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Thread: The Void Beyond

  1. #136
    Well, that was even more intense than expected.

    Right now just here to say thanks to everyone who helped make this rescue possible, especially CMDRs theUnkn0wn1, Highwaywarrior and ABish and the rest of the Mischief.

    And everyone thanks to everyone here and in the Elite community for your support.

    The last few hours have been a little crazy due to some technical difficulties. Still don’t have all systems fully back online. Once that’s sorted, hopefully will be able to provide more details.

    But for now I’m back from the black and ship is fully fueled.

  2. #137
    Welcome back from the void Commander.

  3. #138
    Welcome back, Cmdr - gripping viewing indeed! o7

  4. #139


    Fuel Rats are awesome, hats off to you all and safe home CMDR Persera

  5. #140
    I was watching the twitch stream from inside my cockpit (VR, using the new Oculus Dash to pin the window in the cockpit). It was very cool to watch it unfold. Congrats, and well done everyone!

  6. #141
    Alright, go FUEL RATS!

    Now that's dedication to the job!

  7. #142
    A few more screen caps from the stream Beyond! #ForTheMug!




  8. #143
    The Fuel Rats would fly to Andromeda and back to give a Cmdr a chance at returning home. You guys are truly dedicated, my hat's off to you!

  9. #144
    Greetings!

    I’ll warn you now, this is update is a bit on the long side, but for those of you who’d like all the gory details, here goes:

    As those of you who were watching the stream may have noticed, my ship was tumbling erratically during much of the rescue.

    There’s a reason for that. When we plotted this course out into the black, my pilot Sabrina and I systematically disabled any system not necessary for flight in Supercruise. Any component that could be powered down, was powered down, to maximize the amount of time in supercruise.

    Then, when the main fuel tank drained sooner than expected, even though the systems panel registered enough fuel, we found ourselves unable to jump.

    After dropping out of super cruise, and repeatedly trying to engage the FSD, it became clear that we were suddenly stranded. At that point I triggered the emergency cutoff. There was no way to know it at the time, but it turns out this was a mistake.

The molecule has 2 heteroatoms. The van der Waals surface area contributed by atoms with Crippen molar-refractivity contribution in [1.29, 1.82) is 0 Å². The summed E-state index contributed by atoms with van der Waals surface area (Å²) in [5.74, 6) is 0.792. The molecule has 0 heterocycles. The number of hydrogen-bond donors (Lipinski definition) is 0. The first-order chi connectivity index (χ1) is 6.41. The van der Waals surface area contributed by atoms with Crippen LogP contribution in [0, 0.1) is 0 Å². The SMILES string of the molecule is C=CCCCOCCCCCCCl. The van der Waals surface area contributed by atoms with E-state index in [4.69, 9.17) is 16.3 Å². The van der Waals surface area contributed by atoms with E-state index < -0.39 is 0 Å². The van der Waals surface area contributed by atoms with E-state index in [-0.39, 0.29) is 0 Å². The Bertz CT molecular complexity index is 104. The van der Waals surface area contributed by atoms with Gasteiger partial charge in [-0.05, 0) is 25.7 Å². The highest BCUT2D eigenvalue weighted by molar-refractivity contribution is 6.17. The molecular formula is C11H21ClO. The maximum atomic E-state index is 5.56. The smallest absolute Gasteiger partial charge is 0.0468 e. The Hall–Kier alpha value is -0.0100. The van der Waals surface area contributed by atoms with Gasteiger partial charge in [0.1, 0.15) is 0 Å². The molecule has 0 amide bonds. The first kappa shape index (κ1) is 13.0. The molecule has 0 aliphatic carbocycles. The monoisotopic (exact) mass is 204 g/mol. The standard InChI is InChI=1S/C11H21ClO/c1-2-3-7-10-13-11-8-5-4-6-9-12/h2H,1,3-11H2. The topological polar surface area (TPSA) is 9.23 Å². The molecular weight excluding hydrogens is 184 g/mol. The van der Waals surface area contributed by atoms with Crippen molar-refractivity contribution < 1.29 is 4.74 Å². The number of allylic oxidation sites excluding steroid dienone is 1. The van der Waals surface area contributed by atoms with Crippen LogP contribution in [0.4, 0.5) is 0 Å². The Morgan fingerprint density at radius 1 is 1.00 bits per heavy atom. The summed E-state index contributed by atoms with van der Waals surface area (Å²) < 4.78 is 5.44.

Under normal circumstances this wouldn’t have been a problem. But due to the strain on the system from the prolonged supercruise journey, or from some fault left over from the repairs in Colonia, when the shutdown was triggered it failed to disengage the cockpit control systems correctly. Normally these are powered from a tap off of the power distributor - but of course I had the distributor off, so they were using a secondary tap allowing them to draw directly to the main power plant.

    So when rest of the system powered down, a surge went through the cockpit controls. I didn’t notice at the time because they went dark just as you’d expect during an emergency cutoff, and also because I had more pressing matters occupying my attention.

    It wasn’t till the beacon check yesterday at 21:00 UTC on the 22nd of December, that we noticed something was wrong.

    The beacon check itself went smoothly. I was able to acquire wing signal from the members of my rescue team and enable my wing beacon. They were able to get a good lock so that they could verify that they were on course and determine the distance and thus ETA.

    With the rescue team on course, I disabled the beacon and dropped back to low power mode.

    But unlike the previous few beacon checks, I didn’t head back to the stasis pod right away.

    Ever since I’d “sent out the rat-signal”, I’ve had amazing support from the team who took on my case. The Fuel Rats who fly out to clients with fuel and repair limits are only half the story. Behind the scenes there’s a huge amount of work to ensure that rescues run as smoothly as possible. These dedicated commanders usually also fly refueling runs, but spend part of their time in other roles such as dispatch.

    So during all of the time that Sabrina and I were tucked away in our pods, and while CMDRs theUnkn0wn1, Highwaywarrior and ABish were traveling out to me by hyperspace and then supercruise, this support team was coordinating everything and drawing up procedures for the actual rescue.

    Apart from the extreme distance, my case wasn’t particularly unusual, so we had been following the standard procedures, although we were following something closer to the protocol used for clients who are already on O2 instead of main life support, to maximise power levels in case problems arose.

    After powering down the beacon, my support team had me run through a series of system checks to make sure everything would work when the time came.